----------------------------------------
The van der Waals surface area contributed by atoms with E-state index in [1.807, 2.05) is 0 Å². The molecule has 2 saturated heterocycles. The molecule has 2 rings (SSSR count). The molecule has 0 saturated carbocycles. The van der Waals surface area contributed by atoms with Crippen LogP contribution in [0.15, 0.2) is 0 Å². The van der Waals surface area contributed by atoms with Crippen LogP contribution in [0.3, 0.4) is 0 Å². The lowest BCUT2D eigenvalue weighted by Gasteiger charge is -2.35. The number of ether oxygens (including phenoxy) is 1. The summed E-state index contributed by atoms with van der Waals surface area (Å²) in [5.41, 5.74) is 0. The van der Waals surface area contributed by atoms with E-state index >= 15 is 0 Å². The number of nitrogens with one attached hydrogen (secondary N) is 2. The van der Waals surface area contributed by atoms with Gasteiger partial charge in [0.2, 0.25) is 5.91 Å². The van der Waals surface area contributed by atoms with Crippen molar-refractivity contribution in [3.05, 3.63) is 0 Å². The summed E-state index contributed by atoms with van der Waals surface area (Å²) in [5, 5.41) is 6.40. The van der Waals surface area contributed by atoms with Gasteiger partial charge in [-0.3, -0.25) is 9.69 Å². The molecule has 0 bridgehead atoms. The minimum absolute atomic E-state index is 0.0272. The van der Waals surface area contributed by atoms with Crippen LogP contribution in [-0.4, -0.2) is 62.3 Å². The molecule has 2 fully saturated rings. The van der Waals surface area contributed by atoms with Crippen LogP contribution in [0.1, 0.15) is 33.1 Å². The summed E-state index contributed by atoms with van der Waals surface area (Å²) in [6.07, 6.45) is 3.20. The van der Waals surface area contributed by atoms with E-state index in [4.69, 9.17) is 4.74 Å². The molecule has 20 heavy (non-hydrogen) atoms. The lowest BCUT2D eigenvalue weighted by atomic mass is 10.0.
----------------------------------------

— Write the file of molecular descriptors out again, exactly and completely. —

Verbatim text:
The van der Waals surface area contributed by atoms with E-state index in [1.807, 2.05) is 0 Å². The molecule has 2 saturated heterocycles. The molecule has 2 rings (SSSR count). The molecule has 0 saturated carbocycles. The van der Waals surface area contributed by atoms with Crippen LogP contribution in [0.15, 0.2) is 0 Å². The van der Waals surface area contributed by atoms with Crippen LogP contribution in [0.3, 0.4) is 0 Å². The lowest BCUT2D eigenvalue weighted by Gasteiger charge is -2.35. The number of ether oxygens (including phenoxy) is 1. The summed E-state index contributed by atoms with van der Waals surface area (Å²) in [5.41, 5.74) is 0. The van der Waals surface area contributed by atoms with E-state index >= 15 is 0 Å². The number of nitrogens with one attached hydrogen (secondary N) is 2. The van der Waals surface area contributed by atoms with Gasteiger partial charge in [0.2, 0.25) is 5.91 Å². The van der Waals surface area contributed by atoms with Crippen molar-refractivity contribution in [3.05, 3.63) is 0 Å². The summed E-state index contributed by atoms with van der Waals surface area (Å²) in [5, 5.41) is 6.40. The van der Waals surface area contributed by atoms with Gasteiger partial charge in [-0.3, -0.25) is 9.69 Å². The molecule has 0 bridgehead atoms. The minimum absolute atomic E-state index is 0.0272. The van der Waals surface area contributed by atoms with Crippen LogP contribution in [-0.4, -0.2) is 62.3 Å². The molecule has 2 fully saturated rings. The van der Waals surface area contributed by atoms with Crippen LogP contribution in [0.1, 0.15) is 33.1 Å². The summed E-state index contributed by atoms with van der Waals surface area (Å²) in [6.07, 6.45) is 3.20. The van der Waals surface area contributed by atoms with E-state index in [4.69, 9.17) is 4.74 Å². The molecule has 20 heavy (non-hydrogen) atoms. The lowest BCUT2D eigenvalue weighted by atomic mass is 10.0.